Ray Richmond contributes to Deadline’s TCA coverage.
The most investigated crime in world history — the assassination of President John F. Kennedy on Nov. 22, 1963 — gets yet a new theory when ReelzChannel premieres the original investigative doc JFK: The Smoking Gun on Nov. 3 precisely 19 days before the 50th anniversary. While JFK conspiracy fatigue long ago set in, it provided undeniably fascinating fodder during a TCA panel that comes to a genuinely fascinating conclusion: There was a second shooter during that fateful day in Dallas, and it wasn’t an assassin. It was a Secret Service agent named George Hickey, who was riding in the car in the motorcade directly behind Kennedy’s vehicle and whose automatic weapon accidentally discharged. This is the theory, presented in painstaking scientific detail, that the doc will lay out. On the panel, an author named Bonar Menninger and a retired Australian detective Colin McLaren presented their argument that the bullet that exploded into Kennedy’s brain came not from Oswald’s rifle but from Hickey’s in the chaos of the moment. “We believe it wasn’t intentional but a tragic accident,” McLaren said, indicating that the evidence was long covered up at the highest levels of United States intelligence as well as by JFK’s brother Robert. “The lone gunman theory is nonsense and always has been.” Part of the reason the doc is proceeding now, besides the 50th anniversary, is the fact that Hickey died two years ago and can no longer bring suit. But the airing of an undeniable hot potato seems to tie into ReelzChannel’s self-appointed mission of being The JFK Network. The first evidence of that came two years ago when it acquired the miniseries The Kennedys, which went on to win four Emmys.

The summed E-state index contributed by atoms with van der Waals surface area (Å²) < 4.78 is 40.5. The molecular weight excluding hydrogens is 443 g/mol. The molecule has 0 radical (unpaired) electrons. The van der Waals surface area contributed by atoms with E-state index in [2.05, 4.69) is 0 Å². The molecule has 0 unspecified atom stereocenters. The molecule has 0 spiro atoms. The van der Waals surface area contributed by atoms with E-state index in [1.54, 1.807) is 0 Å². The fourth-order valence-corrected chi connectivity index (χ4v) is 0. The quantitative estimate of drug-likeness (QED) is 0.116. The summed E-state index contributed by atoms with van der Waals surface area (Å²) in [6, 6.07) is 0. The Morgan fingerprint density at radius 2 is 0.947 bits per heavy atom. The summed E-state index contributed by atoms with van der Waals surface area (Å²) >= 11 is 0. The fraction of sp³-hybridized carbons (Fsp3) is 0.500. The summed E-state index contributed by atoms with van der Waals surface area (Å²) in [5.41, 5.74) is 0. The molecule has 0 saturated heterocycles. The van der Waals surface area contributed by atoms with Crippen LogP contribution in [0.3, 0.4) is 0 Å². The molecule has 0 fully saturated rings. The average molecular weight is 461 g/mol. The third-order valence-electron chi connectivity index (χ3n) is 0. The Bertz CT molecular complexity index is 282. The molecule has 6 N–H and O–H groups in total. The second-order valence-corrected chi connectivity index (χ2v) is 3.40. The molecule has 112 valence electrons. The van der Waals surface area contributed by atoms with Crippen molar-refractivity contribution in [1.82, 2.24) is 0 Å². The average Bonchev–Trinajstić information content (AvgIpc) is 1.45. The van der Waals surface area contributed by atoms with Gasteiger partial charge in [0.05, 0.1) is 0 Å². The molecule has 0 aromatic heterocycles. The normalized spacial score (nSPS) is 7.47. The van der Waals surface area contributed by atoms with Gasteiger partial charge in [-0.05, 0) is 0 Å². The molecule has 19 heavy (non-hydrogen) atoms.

That panel — hosted, like the ones that preceded it, by entertainment reporter Sam Rubin — made for a decidedly jarring contrast with the sessions that preceded it promoting the reality sitcoms The Capones and Hollywood Hillbillies. The Capones featured a bickering, working-class, stereotypically Italian clan involved in running an Italian restaurant in Chicago called Capone’s Restaurant & Pizzeria. The centerpiece of the discussion was a debate over whether or not the family had a legitimate genealogical claim to being blood descendants to the real Al Capone.